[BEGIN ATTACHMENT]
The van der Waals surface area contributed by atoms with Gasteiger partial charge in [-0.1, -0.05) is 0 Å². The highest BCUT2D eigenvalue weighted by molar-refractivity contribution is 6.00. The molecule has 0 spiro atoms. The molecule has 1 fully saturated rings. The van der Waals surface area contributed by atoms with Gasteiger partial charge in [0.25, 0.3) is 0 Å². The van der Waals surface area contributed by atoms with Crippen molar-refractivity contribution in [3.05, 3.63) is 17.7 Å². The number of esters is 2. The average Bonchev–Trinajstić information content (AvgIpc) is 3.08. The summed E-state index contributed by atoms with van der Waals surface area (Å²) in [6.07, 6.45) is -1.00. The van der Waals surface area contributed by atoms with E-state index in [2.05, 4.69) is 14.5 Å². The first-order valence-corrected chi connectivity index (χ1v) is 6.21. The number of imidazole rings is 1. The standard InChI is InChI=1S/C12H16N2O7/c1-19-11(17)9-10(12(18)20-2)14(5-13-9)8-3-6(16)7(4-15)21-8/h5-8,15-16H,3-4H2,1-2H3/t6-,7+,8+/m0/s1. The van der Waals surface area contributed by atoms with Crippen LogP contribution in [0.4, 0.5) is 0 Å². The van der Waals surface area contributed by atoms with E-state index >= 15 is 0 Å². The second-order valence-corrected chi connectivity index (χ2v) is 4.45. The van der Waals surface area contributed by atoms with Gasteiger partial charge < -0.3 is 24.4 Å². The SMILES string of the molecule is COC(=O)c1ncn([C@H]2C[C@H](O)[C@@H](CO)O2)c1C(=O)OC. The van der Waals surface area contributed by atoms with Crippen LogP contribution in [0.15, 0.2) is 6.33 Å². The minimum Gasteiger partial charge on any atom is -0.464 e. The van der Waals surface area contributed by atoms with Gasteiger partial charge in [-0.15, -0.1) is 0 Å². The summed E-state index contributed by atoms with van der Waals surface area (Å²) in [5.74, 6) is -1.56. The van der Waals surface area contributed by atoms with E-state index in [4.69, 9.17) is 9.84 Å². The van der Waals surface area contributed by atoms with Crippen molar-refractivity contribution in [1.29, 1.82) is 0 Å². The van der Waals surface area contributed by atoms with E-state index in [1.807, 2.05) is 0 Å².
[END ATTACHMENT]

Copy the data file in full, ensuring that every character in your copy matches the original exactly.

The van der Waals surface area contributed by atoms with Gasteiger partial charge in [-0.1, -0.05) is 0 Å². The highest BCUT2D eigenvalue weighted by molar-refractivity contribution is 6.00. The molecule has 0 spiro atoms. The molecule has 1 fully saturated rings. The van der Waals surface area contributed by atoms with Gasteiger partial charge in [0.25, 0.3) is 0 Å². The van der Waals surface area contributed by atoms with Crippen molar-refractivity contribution in [3.05, 3.63) is 17.7 Å². The number of esters is 2. The average Bonchev–Trinajstić information content (AvgIpc) is 3.08. The summed E-state index contributed by atoms with van der Waals surface area (Å²) in [6.07, 6.45) is -1.00. The van der Waals surface area contributed by atoms with E-state index in [2.05, 4.69) is 14.5 Å². The first-order valence-corrected chi connectivity index (χ1v) is 6.21. The number of imidazole rings is 1. The standard InChI is InChI=1S/C12H16N2O7/c1-19-11(17)9-10(12(18)20-2)14(5-13-9)8-3-6(16)7(4-15)21-8/h5-8,15-16H,3-4H2,1-2H3/t6-,7+,8+/m0/s1. The van der Waals surface area contributed by atoms with Crippen LogP contribution in [0.4, 0.5) is 0 Å². The van der Waals surface area contributed by atoms with E-state index >= 15 is 0 Å². The second-order valence-corrected chi connectivity index (χ2v) is 4.45. The van der Waals surface area contributed by atoms with Gasteiger partial charge < -0.3 is 24.4 Å². The SMILES string of the molecule is COC(=O)c1ncn([C@H]2C[C@H](O)[C@@H](CO)O2)c1C(=O)OC. The van der Waals surface area contributed by atoms with Crippen LogP contribution in [0.15, 0.2) is 6.33 Å². The minimum Gasteiger partial charge on any atom is -0.464 e. The van der Waals surface area contributed by atoms with Gasteiger partial charge in [-0.15, -0.1) is 0 Å². The summed E-state index contributed by atoms with van der Waals surface area (Å²) in [5.74, 6) is -1.56. The van der Waals surface area contributed by atoms with E-state index in [4.69, 9.17) is 9.84 Å². The van der Waals surface area contributed by atoms with Crippen molar-refractivity contribution in [1.29, 1.82) is 0 Å². The van der Waals surface area contributed by atoms with E-state index in [1.807, 2.05) is 0 Å².